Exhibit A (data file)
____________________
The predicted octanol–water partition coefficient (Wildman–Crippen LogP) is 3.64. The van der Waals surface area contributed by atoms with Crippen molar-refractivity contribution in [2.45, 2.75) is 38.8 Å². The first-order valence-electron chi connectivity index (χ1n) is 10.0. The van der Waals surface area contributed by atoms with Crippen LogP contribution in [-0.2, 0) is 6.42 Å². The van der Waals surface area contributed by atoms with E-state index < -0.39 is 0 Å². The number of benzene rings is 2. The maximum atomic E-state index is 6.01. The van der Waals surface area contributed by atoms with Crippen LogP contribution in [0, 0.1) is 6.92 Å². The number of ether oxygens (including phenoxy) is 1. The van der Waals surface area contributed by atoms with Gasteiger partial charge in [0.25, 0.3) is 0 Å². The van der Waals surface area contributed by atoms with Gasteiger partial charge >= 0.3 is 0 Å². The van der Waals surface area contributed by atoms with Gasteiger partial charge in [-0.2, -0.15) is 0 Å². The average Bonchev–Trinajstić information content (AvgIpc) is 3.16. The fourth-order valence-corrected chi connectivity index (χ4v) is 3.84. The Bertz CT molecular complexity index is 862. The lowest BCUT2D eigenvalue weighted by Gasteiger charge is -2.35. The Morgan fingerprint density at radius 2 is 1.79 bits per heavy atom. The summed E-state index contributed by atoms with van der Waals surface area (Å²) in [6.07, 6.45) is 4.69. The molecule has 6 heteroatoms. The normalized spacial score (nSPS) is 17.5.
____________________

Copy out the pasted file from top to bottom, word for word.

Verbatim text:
The predicted octanol–water partition coefficient (Wildman–Crippen LogP) is 3.64. The van der Waals surface area contributed by atoms with Crippen molar-refractivity contribution in [2.45, 2.75) is 38.8 Å². The first-order valence-electron chi connectivity index (χ1n) is 10.0. The van der Waals surface area contributed by atoms with Crippen LogP contribution in [-0.2, 0) is 6.42 Å². The van der Waals surface area contributed by atoms with E-state index < -0.39 is 0 Å². The number of benzene rings is 2. The maximum atomic E-state index is 6.01. The van der Waals surface area contributed by atoms with Crippen LogP contribution in [0, 0.1) is 6.92 Å². The number of ether oxygens (including phenoxy) is 1. The van der Waals surface area contributed by atoms with Gasteiger partial charge in [0.25, 0.3) is 0 Å². The van der Waals surface area contributed by atoms with Gasteiger partial charge >= 0.3 is 0 Å². The van der Waals surface area contributed by atoms with Gasteiger partial charge in [-0.2, -0.15) is 0 Å². The average Bonchev–Trinajstić information content (AvgIpc) is 3.16. The fourth-order valence-corrected chi connectivity index (χ4v) is 3.84. The Bertz CT molecular complexity index is 862. The lowest BCUT2D eigenvalue weighted by Gasteiger charge is -2.35. The Morgan fingerprint density at radius 2 is 1.79 bits per heavy atom. The summed E-state index contributed by atoms with van der Waals surface area (Å²) in [6.07, 6.45) is 4.69. The molecule has 6 heteroatoms. The normalized spacial score (nSPS) is 17.5.